I grew up in North Carolina and Kentucky, an ardent fan of anything that smacked of sports, crawdads, mud balls, forts built in the woods, secret codes, bicycles without fenders, butter pecan ice cream, and snow. I was, however, decidedly uninterested in writing-or any academic aspect of school, for that matter-never imagining that at the age of thirty-five I would become a published author. And yet after two unrelated college degrees, a year living in Japan, and ten years of teaching experience, that is what happened. Life, it seems, is full of who'd-a-thought-its.
I live in Corvallis, Oregon, with my wife, Debbie (shown below, relaxing by the the John Day River). Our two daughters, Kelsey and Amy, are both off on their own, living and working in Portland. When not writing, working at the Vermont College of Fine Arts MFA program in creative writing, or in classrooms talking with children and teachers about the writing process, I enjoy rock climbing, alpine ascents, scaling big trees, ski mountaineering, snowshoeing, backpacking, mountain biking, running, playing the string bass, and reading.
Even after many books published and awards won, at times it still amazes me that writing is my profession. It was such a difficult process for me when I was a kid; I can really identify with the reluctant writer in school today. Everything seemed to get in the way of my completing stories: from being left-handed, to my poor spelling skills, from punctuation woes, to especially a lack of ideas. Fortunately, the right people came along at the right time and helped me see past the hurdles, emphasizing instead the joy of the work and the satisfaction to be had in trying to uncover the important truths that can come out of fiction. Now I carry a small notebook at all times and am always on the lookout for material I can use in a story: ordinary people that would make good characters, the funny, telling, or poignant glimpses of life that are triggered by what I see and hear, and the wonderfully wise things people will say at the most unexpected times.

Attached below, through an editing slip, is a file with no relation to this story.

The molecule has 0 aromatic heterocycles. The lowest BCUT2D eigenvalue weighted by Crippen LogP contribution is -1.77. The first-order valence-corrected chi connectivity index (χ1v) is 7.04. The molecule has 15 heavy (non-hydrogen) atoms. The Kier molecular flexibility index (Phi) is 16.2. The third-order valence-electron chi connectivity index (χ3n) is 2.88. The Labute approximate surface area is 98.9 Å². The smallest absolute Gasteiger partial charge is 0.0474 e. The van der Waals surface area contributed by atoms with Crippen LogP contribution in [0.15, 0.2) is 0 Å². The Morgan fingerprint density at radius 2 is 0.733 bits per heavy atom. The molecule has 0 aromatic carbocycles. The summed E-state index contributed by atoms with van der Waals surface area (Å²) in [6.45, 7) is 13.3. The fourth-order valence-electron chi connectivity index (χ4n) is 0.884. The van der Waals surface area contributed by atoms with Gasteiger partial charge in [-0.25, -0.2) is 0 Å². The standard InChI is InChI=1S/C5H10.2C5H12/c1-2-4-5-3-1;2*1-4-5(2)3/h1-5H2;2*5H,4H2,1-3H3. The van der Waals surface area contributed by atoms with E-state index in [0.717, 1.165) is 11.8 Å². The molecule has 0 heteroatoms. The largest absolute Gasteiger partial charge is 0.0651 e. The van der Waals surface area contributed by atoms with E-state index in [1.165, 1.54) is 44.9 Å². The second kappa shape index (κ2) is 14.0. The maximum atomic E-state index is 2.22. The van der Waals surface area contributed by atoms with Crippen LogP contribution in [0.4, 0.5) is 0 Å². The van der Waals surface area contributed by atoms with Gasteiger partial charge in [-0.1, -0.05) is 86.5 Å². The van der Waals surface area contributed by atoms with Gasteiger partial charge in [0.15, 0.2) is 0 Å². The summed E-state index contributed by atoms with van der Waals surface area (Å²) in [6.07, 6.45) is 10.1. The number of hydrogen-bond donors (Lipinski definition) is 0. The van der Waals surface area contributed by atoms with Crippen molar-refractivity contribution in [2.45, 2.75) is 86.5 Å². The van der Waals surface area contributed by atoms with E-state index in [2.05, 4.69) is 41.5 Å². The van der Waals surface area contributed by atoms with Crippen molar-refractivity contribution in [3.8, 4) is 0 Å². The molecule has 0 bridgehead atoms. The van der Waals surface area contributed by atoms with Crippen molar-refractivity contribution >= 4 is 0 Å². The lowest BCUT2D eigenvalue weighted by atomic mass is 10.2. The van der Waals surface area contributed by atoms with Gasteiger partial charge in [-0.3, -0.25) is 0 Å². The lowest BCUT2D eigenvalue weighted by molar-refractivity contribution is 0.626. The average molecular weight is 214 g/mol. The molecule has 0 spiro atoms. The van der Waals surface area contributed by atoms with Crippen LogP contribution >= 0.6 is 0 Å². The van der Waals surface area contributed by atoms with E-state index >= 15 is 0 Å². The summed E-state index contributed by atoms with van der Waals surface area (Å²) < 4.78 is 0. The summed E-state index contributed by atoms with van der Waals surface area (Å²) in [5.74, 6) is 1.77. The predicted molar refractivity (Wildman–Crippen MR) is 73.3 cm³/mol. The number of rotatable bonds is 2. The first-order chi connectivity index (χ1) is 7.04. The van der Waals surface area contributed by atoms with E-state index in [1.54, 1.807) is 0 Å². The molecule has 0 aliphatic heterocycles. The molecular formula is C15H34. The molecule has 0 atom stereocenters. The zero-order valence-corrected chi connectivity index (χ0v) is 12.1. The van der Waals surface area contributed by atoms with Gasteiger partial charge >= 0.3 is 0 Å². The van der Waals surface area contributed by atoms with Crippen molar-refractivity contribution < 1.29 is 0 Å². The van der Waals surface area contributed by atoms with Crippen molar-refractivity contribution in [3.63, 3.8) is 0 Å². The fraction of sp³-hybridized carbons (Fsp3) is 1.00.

True, I still labor through my stories, wrestling with the spelling beast and the punctuation monster, writing and rewriting, then rewriting some more, until I glean my best, but the process has become one of pleasure instead of pain. I love doing it, and I love sharing it with others. The boy who couldn't imagine himself a writer, now can't imagine himself anything else.